While personalities vary greatly in every organization, I’ve come to recognize 5 predictable behaviors that might try to throw you off your game.

  1. The Grandstander: “Let me show off all that I know and have done.”
    As the token narcissist of the group, this one likes to interrupt and make things all about them. You mention a project that the team is working on, and The Grandstander will make sure that everyone knows just how big of a contributor is sitting right next to them. This one’s not only annoying, but can also interrupt your focus.Tactic: Proactively link or refer to things that The Grandstander has done well in the past. Acknowledge them in some way, either their experience or their accomplishments. Once you’ve done that, and they feel recognized, refocus on your task at hand.
  2. The Side Talking Multitasker: “Let me show everyone how little I care about your presentation.”
    This one likes to chat clandestinely with others in the room, or may be glued to their phones, or worse, an open laptop. If their whispering or asides are distracting to you, you can bet that they are distracting other members of the group as well. The Side Talking Multitasker forces you into the dilemma of either calling them out directly, or trying to ignore their disrespectful and distracting behavior entirely.Tactic: Try moving closer, while resisting the urge to just talk over them. Try an extended pause instead. You’ll regain attention when they feel awkward as the only voice in the room. Or be caring and ask if there is a specific need that they need to address with the group, which also works well if meeting virtually.
  3. The Fact Checker: “Let me derail you with detailed questions.”
    You’re working efficiently and effectively through your content. Then a conference room bully chimes in with extremely detailed questions, unnecessarily dragging the meeting into the weeds. It can easily put you on the defensive and get you off-track.Tactic: Much like The Grandstander, show your appreciation for The Fact Checker and their attention to detail. Then suggest meeting with them one-on-one to discuss their specific concerns, keeping your meeting on track.
  4. The Hijacker: “Let me subvert this meeting for my purposes or tangents.”
    How convenient that you’ve done all the hard work of getting the team together today! What a perfect opportunity for this conference room bully to step in and start talking about something entirely different than what you had planned — typically one of their pet projects. Often charismatic and well-liked, The Hijacker is more than happy to step in and take over once you have given up control of the meeting.Tactic: Take just a moment to acknowledge The Hijacker’s needs and suggest they address their need in a separate meeting. Then redirect to your topic at hand.
  5. The Dictator: “Let me constantly remind you who’s in charge.”
    This is intimidating because the bully who is acting like they are in charge, often actually is! We’ve all seen managers who are loath to give up control of a group situation even if they asked you to plan and lead the meeting.Tactic: Before the meeting, use The Dictator’s natural inclination to give advice to your advantage. Proactively seek out their counsel, perhaps giving a preview of the information you will present, or asking for their thoughts or advice. Try to avoid any potential conflicts during the meeting. While many people with this personality trait rigidly stand their ground in a group setting, they are often surprisingly flexible and collaborative one-on-one.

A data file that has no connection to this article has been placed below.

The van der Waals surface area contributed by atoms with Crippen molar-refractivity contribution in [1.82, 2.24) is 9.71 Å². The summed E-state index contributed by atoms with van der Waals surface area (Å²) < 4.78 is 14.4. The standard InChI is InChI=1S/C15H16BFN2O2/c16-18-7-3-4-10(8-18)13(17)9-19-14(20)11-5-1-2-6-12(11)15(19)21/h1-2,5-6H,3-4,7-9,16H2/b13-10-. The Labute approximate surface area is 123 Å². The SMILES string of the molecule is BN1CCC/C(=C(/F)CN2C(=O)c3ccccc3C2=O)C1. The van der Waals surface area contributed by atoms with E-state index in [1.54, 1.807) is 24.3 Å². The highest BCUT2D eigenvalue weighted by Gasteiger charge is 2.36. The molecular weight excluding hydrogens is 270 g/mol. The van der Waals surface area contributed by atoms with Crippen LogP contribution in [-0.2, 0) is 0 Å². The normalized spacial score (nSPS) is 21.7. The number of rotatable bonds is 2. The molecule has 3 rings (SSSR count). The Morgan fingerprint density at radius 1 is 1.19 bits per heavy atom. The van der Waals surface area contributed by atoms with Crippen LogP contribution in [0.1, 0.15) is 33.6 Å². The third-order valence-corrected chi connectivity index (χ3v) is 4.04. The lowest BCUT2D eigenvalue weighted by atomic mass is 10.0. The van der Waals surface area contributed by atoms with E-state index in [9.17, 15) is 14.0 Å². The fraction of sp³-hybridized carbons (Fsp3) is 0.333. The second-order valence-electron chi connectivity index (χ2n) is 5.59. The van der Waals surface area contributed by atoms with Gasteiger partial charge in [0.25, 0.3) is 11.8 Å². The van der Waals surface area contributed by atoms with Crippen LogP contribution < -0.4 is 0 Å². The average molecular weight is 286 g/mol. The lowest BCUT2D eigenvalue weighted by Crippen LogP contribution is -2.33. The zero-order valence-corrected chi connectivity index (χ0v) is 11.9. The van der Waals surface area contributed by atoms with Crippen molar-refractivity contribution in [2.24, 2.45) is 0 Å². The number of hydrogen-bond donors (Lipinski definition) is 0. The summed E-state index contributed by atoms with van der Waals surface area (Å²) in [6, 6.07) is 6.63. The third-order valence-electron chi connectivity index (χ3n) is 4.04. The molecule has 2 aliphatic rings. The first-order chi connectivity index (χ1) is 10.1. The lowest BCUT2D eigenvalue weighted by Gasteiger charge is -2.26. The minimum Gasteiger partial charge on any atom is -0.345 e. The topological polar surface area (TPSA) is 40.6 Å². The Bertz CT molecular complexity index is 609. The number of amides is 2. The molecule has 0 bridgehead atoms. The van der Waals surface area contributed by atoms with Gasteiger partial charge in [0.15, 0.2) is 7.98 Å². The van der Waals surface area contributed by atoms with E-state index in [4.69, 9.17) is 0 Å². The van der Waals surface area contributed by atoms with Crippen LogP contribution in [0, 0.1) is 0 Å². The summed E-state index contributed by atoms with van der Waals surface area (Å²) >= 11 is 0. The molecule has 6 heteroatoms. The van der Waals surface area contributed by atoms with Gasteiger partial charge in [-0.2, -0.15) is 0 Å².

Maintain Your Automatic Authority

Research in psychology shows us that meeting members make decisions and judgements about you before you even utter the first word of your presentation. The first impressions you give in your opening remarks, along with your nonverbal communication, set the tone for your credibility, level of experience, and authority.

What you might not realize is that, as a presenter, you have automatic authority in the room. Simply walking to the front of the conference room creates an automatic sense of expectation of authority and leadership. It’s up to you to maintain that authority and not give up your control.

Fending Off Conference Room Bullies

It’s human nature to get defensive or argumentative when someone is making you feel uncomfortable or taken advantage of. There’s a common thread in all of the above examples on how to deflate all conference room bullies:

  • Maintain your composure.
  • Make conference bullies feel heard, not wrong.
  • Then refocus on your agenda.

As a final note, intentional malicious workplace bullying should never be tolerated. Any abusive conduct that is threatening, humiliating, or intimidating should be immediately reported to Human Resources.


Citations (Alphabetical Order)

Cuddy, Amy. (2015). Presence. New York: Little, Brown, and Company.

Holst, Brad. (2019). Are You Your Best Self While Presenting? Retrieved from

Krumm, Caroline E., M.M. Conner, N.T. Hobbs, D.O. Hunter, and M.W. Miller. (2009) Mountain lions prey selectively on prion-infected mule deer. The Royal Society. 6, 209 – 211. Retrieved from

Mandel Communications. (2019) Powerful Storytelling & Communication Tool. Retrieved from

Mandel, Steve. (2014). How to pause when presenting. Retrieved from

Prabaharan, Nivetha. (2015). Behavioural cues for the perception of victim vulnerability. Inkblot. 4, 7 – 11. Retrieved from

Weinschenk, Susan. (2012). 100 things every presenter needs to know about people. Berkeley: New Riders.

Wilson, Timothy. (2004). Strangers to Ourselves: The Adaptive Unconscious. Cambridge: Belknap Press.



Brad Holst

Brad Holst

Brad is the Principal & Executive Director, Communication Strategy and Innovation, at Mandel. He has designed and implemented successful communication, training, and coaching solutions for a diverse cross-section of Mandel’s global clients, from start-ups to top names in the Fortune 50. He is the prime creator of the proprietary models and processes in Mandel’s winning suite of communication content-planning tools, including the Mandel Blueprint®. Brad is a consultant who gets results, an insightful coach, and a dynamic, engaging speaker. He offers a rare level of business acumen based on his prior leadership roles with three market-leading companies: The Walt Disney Company, The Clorox Company, and Armor All Products.